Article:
Rask believes struggling Bruins could use a beer - really, they need more goals
Since Dec. 1, the Bruins have won just five of their past 16 games. On Sunday, they dropped another decision - their third loss in a row - to the lowly Carolina Hurricanes in a shootout.
Following the loss, goaltender Tuukka Rask suggested the club's struggles are mostly rooted between the ears.
The Bruins starter went so far as to joke to reporters that perhaps his club can find answers to their current questions at the bottom of a bottle, or several bottles:
Rask's "gripping our sticks too tightly" theory was echoed by Bruins coach Claude Julien:
"(The) best way to help your team is by doing your job and doing it well," Julien continued, referring to some Bruins players trying to do too much (we don't think he was referencing Milan Lucic's coaching contributions there).
So what's really going on with a Bruins team that sits 20th in point percentage?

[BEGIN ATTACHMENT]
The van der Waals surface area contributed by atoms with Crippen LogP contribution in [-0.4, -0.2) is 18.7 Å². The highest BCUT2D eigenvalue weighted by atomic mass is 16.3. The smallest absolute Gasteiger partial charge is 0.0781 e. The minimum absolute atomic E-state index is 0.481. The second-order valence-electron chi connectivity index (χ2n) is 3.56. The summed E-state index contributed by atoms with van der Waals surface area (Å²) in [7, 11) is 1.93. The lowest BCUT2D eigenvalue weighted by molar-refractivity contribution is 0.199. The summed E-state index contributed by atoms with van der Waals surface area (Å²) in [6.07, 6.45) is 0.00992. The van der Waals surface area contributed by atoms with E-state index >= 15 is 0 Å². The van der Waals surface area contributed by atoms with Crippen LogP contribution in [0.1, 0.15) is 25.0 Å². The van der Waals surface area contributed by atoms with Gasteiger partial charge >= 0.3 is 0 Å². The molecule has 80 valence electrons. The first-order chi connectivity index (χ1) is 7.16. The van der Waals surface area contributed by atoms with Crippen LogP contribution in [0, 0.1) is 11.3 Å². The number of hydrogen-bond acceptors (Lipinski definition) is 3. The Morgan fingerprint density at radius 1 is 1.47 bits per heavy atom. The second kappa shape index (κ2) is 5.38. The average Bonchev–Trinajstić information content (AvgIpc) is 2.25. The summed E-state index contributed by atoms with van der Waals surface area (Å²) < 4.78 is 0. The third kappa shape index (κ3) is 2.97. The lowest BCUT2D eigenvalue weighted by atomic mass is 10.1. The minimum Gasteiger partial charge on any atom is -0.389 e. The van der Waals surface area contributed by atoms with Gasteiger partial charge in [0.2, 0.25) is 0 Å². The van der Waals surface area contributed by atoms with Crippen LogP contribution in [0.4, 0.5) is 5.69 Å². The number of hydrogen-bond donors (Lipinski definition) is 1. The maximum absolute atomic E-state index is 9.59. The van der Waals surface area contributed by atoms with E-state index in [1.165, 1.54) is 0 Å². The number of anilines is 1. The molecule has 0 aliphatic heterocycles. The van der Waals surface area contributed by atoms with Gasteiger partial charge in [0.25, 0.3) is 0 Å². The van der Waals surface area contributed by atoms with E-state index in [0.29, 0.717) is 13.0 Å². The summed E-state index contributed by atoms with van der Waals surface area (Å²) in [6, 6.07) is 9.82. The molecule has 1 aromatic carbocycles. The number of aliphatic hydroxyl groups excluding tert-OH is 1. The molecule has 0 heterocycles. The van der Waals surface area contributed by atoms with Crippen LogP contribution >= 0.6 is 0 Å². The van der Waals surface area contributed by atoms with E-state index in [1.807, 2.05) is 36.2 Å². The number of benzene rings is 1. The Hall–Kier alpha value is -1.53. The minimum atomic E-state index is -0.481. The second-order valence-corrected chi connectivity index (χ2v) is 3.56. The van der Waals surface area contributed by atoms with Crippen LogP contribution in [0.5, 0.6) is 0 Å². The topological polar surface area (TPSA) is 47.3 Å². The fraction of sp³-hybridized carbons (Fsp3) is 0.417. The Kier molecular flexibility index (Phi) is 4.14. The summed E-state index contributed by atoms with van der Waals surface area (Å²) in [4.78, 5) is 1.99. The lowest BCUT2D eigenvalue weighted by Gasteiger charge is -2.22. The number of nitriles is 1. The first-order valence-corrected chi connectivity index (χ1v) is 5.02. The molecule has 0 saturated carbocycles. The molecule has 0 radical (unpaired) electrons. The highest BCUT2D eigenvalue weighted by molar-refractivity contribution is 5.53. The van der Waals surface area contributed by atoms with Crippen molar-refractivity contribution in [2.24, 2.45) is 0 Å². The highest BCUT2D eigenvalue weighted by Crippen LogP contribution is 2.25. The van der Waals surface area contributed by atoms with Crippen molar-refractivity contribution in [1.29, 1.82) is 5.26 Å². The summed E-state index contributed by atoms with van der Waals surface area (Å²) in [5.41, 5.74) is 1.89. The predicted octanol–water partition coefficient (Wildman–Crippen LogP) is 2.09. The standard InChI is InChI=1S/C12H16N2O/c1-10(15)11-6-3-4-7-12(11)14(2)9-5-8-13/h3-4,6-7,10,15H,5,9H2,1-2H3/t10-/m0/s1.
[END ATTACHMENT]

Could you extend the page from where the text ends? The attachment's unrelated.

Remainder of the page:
Well, the club's grinding, two-way quality hasn't deteriorated - the Bruins have controlled a healthy 52.9 percent of score-adjusted shot attempts at 5-on-5 during their fruitless 16-game stretch.
The Bruins' special-teams play has fallen off somewhat, but much of that appears to be bad luck.
Where the club really appears to be struggling is on offense and in goal.
During Boston's current 16-game swoon, they're averaging 2.69 goals per game. That's better than the first two months, but still decidedly average. More is required and expected of a club that's finished in the top five in goals scored in three of the past four seasons.
Perhaps Boston doesn't have the personnel to generate goals at a much higher rate at this point. The loss of Jarome Iginla, combined with David Krejci's injury status and Lucic's off-year, has weakened Boston's first line enormously. Krejci and Lucic have both been outscored at 5-on-5 and buried by shot-attempt differential over the past month.
In net, meanwhile, Rask hasn't been his usual unbeatable self. The Bruins rank 18th in the league in even-strength save percentage, and Rask has managed a woeful .895 save percentage in his 13 appearances since Dec. 1.
The good news for the Bruins is that Rask is a world-class netminder and remains a good bet to find his footing over the balance of the season.
The bad news? The Bruins will need their goaltender to regain his dominant form rather quickly, because their offensive muscles appear legitimately atrophied.
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